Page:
Haskell is a no-compromises functional programming language like Erlang. It presently has no commercial implementations. But while its aspirations are more academic than commercial, there are some interesting applications of Haskell. Linspire uses Haskell for system tools development, for example, and XMonad, a window manager for the X Window System, is written entirely in Haskell. Haskell's influence can be seen in the LINQ features of C# 3.0 and elsewhere.
So you have some choices, and I haven't even mentioned Intel's language Ct or Caml or Mathematica (but see the sidebar). The sharpest distinction among FP languages is between the hybrid approaches that let you extend your current skillsets and toolkits to encompass FP and the pure FP languages that require you to move fully into their world, at least for a while. Probably both approaches are necessary, and it will be interesting to watch how this all plays out. Because one way or another, functional programming is on the rise.
Functional Programming in Mathematica
by Mike Riley
In addition to being a rich mathematical expressions parser, Wolfram Research's Mathematica delivers a complete programming environment. Mathematica's programming model is extremely flexible, letting you create math-centric applications using standard procedural, object-oriented, and functional programming approaches. As Wolfram's Jon McLoone explains, "In the most simplistic sense, we can consider functional programming to be when we pass functions as arguments into other functions" (www.wolfram.com/broadcast/screencasts/elementaryprogramming). He then goes on to show how easy it is to leverage the utility of this powerful programming approach. In McLoone's example, a compound accumulation of interest is calculated in two lines of code. The first defines an addinterest function using Mathematica's function syntax:
The syntax is straightforward: addinterest is the name of the function, the brackets contain the parameter(s) to be passed into the function, the := is Mathematica's function-assignment operator, followed by the actual function itself. The second wraps this addinterest into a defined Mathematica nested list function called, appropriately enough, NestList:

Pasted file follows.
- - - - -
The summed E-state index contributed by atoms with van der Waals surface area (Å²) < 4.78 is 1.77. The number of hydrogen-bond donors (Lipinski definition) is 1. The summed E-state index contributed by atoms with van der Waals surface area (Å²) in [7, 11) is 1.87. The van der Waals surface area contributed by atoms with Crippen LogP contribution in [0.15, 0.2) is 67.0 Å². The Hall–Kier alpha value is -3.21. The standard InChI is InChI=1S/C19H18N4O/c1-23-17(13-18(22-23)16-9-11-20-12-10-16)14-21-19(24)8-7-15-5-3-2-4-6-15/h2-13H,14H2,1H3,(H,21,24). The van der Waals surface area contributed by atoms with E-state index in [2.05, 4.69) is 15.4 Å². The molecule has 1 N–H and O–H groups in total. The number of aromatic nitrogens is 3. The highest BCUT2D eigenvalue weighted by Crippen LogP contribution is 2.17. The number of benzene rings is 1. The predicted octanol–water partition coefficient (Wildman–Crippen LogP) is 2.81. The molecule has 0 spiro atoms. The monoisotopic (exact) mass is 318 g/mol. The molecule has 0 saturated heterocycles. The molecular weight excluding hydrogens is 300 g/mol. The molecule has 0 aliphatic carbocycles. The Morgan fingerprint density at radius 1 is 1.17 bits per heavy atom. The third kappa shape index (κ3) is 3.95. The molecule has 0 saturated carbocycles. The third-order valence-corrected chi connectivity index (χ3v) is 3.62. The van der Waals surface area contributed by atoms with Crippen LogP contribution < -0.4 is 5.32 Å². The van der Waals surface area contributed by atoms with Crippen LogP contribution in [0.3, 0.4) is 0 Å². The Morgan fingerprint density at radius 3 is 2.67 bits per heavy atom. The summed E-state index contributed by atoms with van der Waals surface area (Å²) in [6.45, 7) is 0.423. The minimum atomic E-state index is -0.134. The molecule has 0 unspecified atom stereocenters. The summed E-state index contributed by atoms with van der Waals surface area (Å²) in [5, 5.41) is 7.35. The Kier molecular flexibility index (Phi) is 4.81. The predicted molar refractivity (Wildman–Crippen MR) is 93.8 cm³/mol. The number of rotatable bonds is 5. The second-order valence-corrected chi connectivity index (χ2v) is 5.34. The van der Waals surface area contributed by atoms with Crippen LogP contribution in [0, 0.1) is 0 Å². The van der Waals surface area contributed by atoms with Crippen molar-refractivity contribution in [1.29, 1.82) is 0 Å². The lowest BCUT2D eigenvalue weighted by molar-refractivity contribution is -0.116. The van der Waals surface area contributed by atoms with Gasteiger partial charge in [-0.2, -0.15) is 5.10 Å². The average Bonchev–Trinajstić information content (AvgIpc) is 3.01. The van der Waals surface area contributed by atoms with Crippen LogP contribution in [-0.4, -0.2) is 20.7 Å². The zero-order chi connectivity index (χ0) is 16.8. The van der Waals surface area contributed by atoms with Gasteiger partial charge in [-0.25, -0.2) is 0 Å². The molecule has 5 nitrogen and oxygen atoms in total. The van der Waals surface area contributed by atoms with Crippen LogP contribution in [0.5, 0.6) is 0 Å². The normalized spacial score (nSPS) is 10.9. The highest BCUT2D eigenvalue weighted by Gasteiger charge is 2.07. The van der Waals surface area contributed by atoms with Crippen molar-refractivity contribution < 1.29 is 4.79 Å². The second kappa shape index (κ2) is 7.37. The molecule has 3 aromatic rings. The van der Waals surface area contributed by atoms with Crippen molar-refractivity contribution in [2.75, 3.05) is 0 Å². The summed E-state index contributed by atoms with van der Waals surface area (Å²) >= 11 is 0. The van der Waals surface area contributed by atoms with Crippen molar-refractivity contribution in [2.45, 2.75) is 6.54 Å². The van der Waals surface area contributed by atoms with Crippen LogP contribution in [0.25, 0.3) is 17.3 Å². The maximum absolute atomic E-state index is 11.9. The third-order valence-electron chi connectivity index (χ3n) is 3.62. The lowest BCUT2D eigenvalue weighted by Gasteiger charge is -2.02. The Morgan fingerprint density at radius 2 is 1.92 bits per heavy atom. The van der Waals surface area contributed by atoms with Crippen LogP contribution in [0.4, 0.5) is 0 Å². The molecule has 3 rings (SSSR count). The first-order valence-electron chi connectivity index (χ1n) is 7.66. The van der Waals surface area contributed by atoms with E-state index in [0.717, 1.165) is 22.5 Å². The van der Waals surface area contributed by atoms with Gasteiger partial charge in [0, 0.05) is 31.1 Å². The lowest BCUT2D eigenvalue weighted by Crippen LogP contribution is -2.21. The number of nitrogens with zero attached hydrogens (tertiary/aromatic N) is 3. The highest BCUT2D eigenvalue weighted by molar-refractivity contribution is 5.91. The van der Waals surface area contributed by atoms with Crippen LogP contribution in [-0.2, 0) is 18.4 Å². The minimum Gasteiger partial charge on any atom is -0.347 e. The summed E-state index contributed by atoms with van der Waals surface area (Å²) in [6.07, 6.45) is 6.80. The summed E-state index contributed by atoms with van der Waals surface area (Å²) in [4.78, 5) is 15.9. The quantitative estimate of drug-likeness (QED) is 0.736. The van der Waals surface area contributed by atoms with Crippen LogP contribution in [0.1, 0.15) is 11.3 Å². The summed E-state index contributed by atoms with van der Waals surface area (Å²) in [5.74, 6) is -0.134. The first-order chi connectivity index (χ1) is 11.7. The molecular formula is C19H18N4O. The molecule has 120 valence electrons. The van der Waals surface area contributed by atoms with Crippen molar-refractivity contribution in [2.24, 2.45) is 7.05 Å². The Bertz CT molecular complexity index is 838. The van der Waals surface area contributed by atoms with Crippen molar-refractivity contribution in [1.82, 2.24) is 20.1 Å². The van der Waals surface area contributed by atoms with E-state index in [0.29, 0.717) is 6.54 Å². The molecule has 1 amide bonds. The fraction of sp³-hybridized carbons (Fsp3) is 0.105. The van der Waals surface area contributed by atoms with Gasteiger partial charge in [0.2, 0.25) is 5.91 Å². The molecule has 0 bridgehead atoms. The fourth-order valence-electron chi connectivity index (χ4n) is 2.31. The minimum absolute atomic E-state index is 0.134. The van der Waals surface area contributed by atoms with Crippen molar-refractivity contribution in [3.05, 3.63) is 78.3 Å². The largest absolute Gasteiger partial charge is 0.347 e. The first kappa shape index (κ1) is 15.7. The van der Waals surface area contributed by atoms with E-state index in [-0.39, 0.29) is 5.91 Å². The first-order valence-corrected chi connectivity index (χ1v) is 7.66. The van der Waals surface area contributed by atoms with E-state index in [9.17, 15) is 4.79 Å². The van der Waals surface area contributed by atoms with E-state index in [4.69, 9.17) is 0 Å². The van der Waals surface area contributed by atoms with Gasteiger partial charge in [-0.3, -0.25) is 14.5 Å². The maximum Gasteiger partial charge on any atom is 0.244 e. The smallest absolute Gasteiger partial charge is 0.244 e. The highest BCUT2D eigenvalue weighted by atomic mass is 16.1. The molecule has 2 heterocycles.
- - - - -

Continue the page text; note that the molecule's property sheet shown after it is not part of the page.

NestList[addinterest, 100, 20]
This generates the accumulation of 20 compound interest results starting with the capital amount of 100. Using this facility, highly sophisticated functional relationships can be constructed in minutes.
Once the essentials of functional programming using Mathematica are grasped, using Mathematica as a primary programming environment is a natural progression. At the International Mathematica User Conference (www.wolfram.com/news/events/userconf2008), I interviewed several professors, engineers, and scientists on their use of the program, all of which were strong proponents of Mathematica's functional programming capabilities. For example, mathematician Eric Schulz said that "over the years, I've coded in Fortran, I've coded a little in C, I've coded in Perl. I've done quite a bit of Visual Basic in the Windows world. My favorite language by far is the Mathematica language as a programming environment." Schulz's own programming work will be prominently featured in one of the "assistants" in the upcoming release of Mathematica 7. Assistants are a new extension capability that let Mathematica developers enhance the application's environment with custom features. Schulz's assistant exposes numerous visual constructs and functions in an easily accessible palette, and was written to scratch his own itch of visually interacting with Mathematica when teaching students using SmartBoard (smarttech.com).
At the same conference, Continuity Logic's Kris Carlson demonstrated conference a simulation he wrote that modeled some of the signaling pathways that govern aging. "I could program in Perl, Visual Basic, and SQL, and I was getting interested in Python. Frankly, I was a jack-of-all-trades...but I decided to drop those and focus just on Mathematica...If I had to go back to those other languages, I would need psychotherapy because I really believe Mathematica is such a superior language."
For an engaging conversation with Wolfram Research's founder Stephen Wolfram, check out Dr. Dobb's TV).
Mike is a DDJ contributing editor. He can be contacted at firstname.lastname@example.org.